School’s Out Forever…What Do We Do Now? Navigating life after graduation for those with ASD
Once the last few weeks of summer roll around, parents start thinking about the transition to back to school. If your child has graduated, the road ahead can feel daunting without the daily structure of school. Finishing school is a big life transition. It can be difficult for those with ASD to jump right into post-secondary education or employment once school finishes. Some individuals with autism may not be able to work or pursue further education due to the severity of their disability. Others may be able to continue their education or find employment but need time to acquire additional skills.
With year-long waiting lists the norm, you may be your child’s best resource
My two children with autism, ages 18 and 20, both graduated in June. I have found this transition period overwhelming, particularly because there are no agencies where I live accepting anyone in their programs; all agencies are full with years’ long waiting lists. Out of necessity, I’ve had to come up with a plan to make each child’s day meaningful and interesting for them. It was important to have their input and hear their ideas in order to ensure the choices being offered were right for them.
What makes a good “adult” life?
I’ve had to think about what a good adult life should include, and came up with these parameters:
- a comfortable home
- good health
- meaningful relationships
- being safe in the community
- working at something enjoyable
- participating in leisure activities
- feeling a sense of security about the future
This is the foundation and framework for exploring the options for adulthood. I’ve kept these things in mind as I do my research and planning. While all areas of adult life need to be addressed, they don’t all need to be explored at the same time. This transition is also a process that needs time to gather the necessary information, services and supports.
Here are 10 ideas on how to help your child with autism transition to adult life after graduation
- Make a list of your child’s interests. Think about what could be related to these interests in terms of activities. For example, my daughter is interested in working with cats so once a week, she goes to a Cat Cafe to see what caring for cats is all about. We got her a cat two years ago to help her build cat care skills. She also attends local cat shows to learn about breeds.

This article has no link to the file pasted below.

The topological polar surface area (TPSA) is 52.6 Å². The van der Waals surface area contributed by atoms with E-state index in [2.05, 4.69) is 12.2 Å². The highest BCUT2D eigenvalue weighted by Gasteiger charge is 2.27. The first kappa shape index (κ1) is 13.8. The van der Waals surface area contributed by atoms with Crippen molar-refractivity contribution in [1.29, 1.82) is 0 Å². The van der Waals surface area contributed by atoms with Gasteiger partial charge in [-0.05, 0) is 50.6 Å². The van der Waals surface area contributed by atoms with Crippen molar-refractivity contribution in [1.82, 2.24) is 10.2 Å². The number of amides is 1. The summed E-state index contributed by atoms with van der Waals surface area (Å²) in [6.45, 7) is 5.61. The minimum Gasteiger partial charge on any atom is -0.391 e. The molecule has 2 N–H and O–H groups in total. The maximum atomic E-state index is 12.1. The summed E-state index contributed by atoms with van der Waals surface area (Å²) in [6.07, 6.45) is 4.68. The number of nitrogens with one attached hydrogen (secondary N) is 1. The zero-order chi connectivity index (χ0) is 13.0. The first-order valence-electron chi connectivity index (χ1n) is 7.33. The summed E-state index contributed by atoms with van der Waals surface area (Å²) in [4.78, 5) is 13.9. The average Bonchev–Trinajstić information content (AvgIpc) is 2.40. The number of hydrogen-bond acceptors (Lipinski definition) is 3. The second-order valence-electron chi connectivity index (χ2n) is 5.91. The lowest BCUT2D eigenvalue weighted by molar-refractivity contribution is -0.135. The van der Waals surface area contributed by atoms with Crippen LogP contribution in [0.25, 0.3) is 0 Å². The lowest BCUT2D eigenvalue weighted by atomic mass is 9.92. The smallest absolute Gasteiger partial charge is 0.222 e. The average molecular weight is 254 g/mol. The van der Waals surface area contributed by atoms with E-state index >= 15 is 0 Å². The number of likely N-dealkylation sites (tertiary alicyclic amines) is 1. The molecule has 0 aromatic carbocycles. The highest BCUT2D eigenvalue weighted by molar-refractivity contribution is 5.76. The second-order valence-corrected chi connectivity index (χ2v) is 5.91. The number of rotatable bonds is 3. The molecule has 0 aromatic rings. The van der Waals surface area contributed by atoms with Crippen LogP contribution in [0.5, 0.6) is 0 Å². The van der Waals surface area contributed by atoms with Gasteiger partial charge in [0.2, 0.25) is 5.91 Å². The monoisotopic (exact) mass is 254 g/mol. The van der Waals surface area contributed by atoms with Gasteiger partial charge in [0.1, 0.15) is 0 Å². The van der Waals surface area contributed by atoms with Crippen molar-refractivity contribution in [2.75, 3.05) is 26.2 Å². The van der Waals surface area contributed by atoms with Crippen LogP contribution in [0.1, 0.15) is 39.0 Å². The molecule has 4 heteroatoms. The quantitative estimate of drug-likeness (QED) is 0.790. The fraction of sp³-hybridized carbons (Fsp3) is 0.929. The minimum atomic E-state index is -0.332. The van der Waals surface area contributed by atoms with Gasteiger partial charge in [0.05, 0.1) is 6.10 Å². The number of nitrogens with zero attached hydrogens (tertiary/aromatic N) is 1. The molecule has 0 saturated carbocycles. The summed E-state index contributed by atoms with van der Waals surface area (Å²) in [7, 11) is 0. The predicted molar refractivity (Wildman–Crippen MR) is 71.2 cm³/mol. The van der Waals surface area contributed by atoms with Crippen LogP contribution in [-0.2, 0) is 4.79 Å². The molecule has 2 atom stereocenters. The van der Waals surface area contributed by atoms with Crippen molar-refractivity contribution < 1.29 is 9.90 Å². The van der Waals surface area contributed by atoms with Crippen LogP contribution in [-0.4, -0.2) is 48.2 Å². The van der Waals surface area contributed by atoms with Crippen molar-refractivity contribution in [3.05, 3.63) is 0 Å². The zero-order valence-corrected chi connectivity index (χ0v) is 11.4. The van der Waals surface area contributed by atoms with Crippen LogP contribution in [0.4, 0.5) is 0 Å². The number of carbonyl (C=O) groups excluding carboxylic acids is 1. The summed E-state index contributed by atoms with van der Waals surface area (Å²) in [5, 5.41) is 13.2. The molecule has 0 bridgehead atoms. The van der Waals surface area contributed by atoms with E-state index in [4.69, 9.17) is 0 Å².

- Find a physical activity. Exercise is important for lowering anxiety and improving health. Visit your local recreational center to see what’s on offer. Community centers often have yoga or group fitness classes at a nominal cost. Our children enjoy swimming, bowling and biking and they do those activities weekly. Both kids want to learn how to golf.
- Join a club or group. Clubs are a great way to meet other people who share a similar interest. There are book clubs, gaming groups, bird watchers, sports clubs, bowling leagues, movie clubs – the list is endless. They also offer opportunities for socializing.
- Volunteer. Volunteering is a great way to build employment skills and can lead to a paying job. My children have been volunteering at a farmers’ market for 6 years which has been a great addition to application forms.
- Join an adult support group. Other parents going through the transition process can be great sources of information. Sometimes support groups have guest speakers from local agencies. It’s also a great forum to ask questions.
- Explore arts and culture. Every city or town has special events that could help to expand interests. Our son attends free music concerts, participates in drumming once a week, and has a pass to a museum since exhibits are always changing. Our daughter is interested in dance and wants to take an art class.
- Visit your local library. Libraries offer much more than just books these days. They have clubs, lectures, show films, and offer classes. The best thing is that libraries are free. I’ve been bowled over by what is on offer.
- Consider continuing education courses. High schools and other institutions offer courses for the community. These can be just for fun or teach a new skill like cooking or photography. These can be a good stepping stone to a post-secondary institution by providing course experience in an adult setting.
- Allot time for independent skill development. We’ll be focusing on using public transit to get to activities this fall. Our daughter wants to start baking so we’ll ask her support worker to dedicate time to cooking and shopping for ingredients. Housekeeping skills, grocery shopping, going to the doctor, and using self-checkouts are examples of what could be taught.
- Attend open houses or information sessions at local agencies/organizations. Open sessions are great ways to learn more about what an organization offers. You can also investigate their resource area as there are often brochures about other programs free to take.
The first couple of years out of school are ones of trial and error, discovering what works and what doesn’t. Take one step at a time and don’t worry if everything doesn’t fall into place right away. I have already been working for months on our plan, years in some areas. The important thing is to take it slow, reflect on what is happening, and be prepared to make adjustments as the need arises.
For further help in planning the transition from school to adulthood, have a look at these resources:
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